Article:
Are American Teens and Young Adults Getting Dumber?


I think it's time to talk about the Tide Pod Challenge...er, epidemic...that is sweeping the country.

I was going to let this one slide because I've come down on millennials enough in previous posts; mainly, their choice of pop music and the fact that some of them are offended by the perennial holiday classic "Baby It's Cold Outside."

But they consistently give me too much comedic material to work with. (The latest is that young people find James Bond movies deeply offensive (gasp)! Hopefully I'll get to that one in another post.)

And in recent years, it's become painfully obvious that something disturbing is taking place among the teen and young adult generations. First, it was the Cinnamon Challenge, where kids would shovel a tablespoon of cinnamon in their mouths which would then cause them to suffocate on the spice. (Remember, kids, he who controls the spice controls the universe...but clearly, that's not you.)

Next, it was the Hot/Boiling Water Challenge where people actually pour scalding water on themselves or dip a hand into a bubbling pot on the stove. This is usually followed by the experimenter screaming, "OWWW!!! OWWWWW!! OWWWWWWW!!! THAT'S HOT!!!" in a surprised voice, as if they were expecting to actually enjoy having their skin blistered off by water registering 212 degrees or higher.

But these ventures into Duncedom are mere child's play compared to the Tide Pod Challenge. As I'm sure everyone knows by now, the Tide Pod Challenge involves biting into a Tide Pod capsule. Swallowing, optional? Who knows, but those who did manage to get that far (and even some who didn't) have ended up in the hospital. According to the American Association of Poison Control Centers (AAPCC), there were 39 reports of teens intentionally consuming Tide Pod in the first two weeks of 2018 alone. In 2017, there were 53 and in 2016, there were 39 -- which indicates this is a trend that has been on the rise for some time now.

Recently, a Utah State University student was rushed to the ER after swallowing a Tide Pod. Way to go, Tide Pod Eater's parents. Let's hope the tuition you're paying to educate him actually makes him smarter.

Then there was the genius who tried to vape a Tide Pod, just after flipping the bird to the camera. Needless to say, the Tide Pod flipped him the bird right back.

It's gotten so bad that Proctor & Gamble had Patriots tight end Rob Gronkowski record a PSA where he literally says, "No no no no no no no!" and "Do not eat!" while shaking his finger at the camera to teens thinking of doing the Tide Pod Challenge, as if they were toddlers. That seems to be the mentality we're dealing with here.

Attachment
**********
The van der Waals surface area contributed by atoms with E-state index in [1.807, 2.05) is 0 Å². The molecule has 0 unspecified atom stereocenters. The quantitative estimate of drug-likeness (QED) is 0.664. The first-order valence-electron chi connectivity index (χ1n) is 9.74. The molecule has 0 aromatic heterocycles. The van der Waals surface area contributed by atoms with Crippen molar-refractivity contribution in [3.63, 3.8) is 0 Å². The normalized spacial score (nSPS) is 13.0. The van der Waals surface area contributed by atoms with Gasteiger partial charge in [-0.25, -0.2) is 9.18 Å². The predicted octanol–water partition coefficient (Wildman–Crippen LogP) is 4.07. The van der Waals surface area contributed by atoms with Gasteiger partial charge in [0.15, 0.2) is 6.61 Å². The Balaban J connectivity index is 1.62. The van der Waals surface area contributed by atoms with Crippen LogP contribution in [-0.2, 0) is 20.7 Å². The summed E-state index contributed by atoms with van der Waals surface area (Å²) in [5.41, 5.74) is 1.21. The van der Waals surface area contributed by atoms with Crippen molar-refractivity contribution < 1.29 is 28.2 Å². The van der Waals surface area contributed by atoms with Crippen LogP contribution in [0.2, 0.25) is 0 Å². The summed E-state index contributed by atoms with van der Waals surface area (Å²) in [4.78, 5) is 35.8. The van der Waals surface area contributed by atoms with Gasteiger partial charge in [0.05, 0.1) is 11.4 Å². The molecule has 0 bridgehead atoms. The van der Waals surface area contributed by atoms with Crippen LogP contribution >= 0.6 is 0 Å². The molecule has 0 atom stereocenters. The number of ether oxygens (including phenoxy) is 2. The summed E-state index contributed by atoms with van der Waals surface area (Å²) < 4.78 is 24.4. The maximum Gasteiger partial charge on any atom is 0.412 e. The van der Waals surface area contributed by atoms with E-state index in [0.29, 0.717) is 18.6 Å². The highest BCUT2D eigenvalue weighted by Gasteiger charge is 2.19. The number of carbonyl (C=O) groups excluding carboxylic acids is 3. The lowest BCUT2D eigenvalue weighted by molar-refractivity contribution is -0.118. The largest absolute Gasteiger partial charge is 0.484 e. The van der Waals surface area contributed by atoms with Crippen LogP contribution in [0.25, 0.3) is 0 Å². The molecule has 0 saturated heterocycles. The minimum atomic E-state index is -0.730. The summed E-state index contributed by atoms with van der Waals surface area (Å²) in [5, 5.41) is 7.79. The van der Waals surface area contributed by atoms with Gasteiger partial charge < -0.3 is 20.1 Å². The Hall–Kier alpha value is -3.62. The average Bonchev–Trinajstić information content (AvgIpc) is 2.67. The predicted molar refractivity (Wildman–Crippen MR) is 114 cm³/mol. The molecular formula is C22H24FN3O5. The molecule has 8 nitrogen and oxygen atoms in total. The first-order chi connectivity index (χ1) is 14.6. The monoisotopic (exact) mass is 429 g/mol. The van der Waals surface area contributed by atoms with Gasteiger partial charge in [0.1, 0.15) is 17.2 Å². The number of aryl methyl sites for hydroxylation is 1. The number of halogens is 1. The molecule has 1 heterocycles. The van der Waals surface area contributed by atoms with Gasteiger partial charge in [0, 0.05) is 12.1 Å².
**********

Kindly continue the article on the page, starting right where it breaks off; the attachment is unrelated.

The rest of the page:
Teen challenges sure have changed in recent decades. Whatever happened to phone booth, or car stuffing, or clogging up a toilet in the boys room? There's always been the occasional teen who did something stupid on a dare, but back in the day I'm pretty sure no one from my high school would have attempted to eat poison (we were the generation who grew up on Mr. Yuk, after all.)

To be fair, I don't think that the average American teen is getting dumber. And of course, it's not fair to lump all teens in with these poison eating dumb apples. Even SAT scores from 1972 to the present have remained fairly consistent, and have been slightly on the uptick. But I do think there's something sinister going on with this latest challenge, and there's definitely a disconnect when it comes to common sense.

I tried to find out where it the challenge originated from, with little luck, but one mom on Facebook said her teen daughter claimed it started out as a suicide challenge; can one cheat death by eating a Tide Pod and surviving?

The rise of social media and specifically, visual-based channels such as YouTube, Facebook, Instagram, and Snapchat, have no doubt inspired these crazy ass challenges. It's easy to film a video doing something outrageous, upload it to YouTube, and get dozens of views within minutes. No doubt some of these kids are seeing that with the right content they, too, can be YouTube stars and make money from advertising revenue. They can also get famous in the process. What better way to get notoriety then to show that it's perfectly safe to eat a Tide Pod?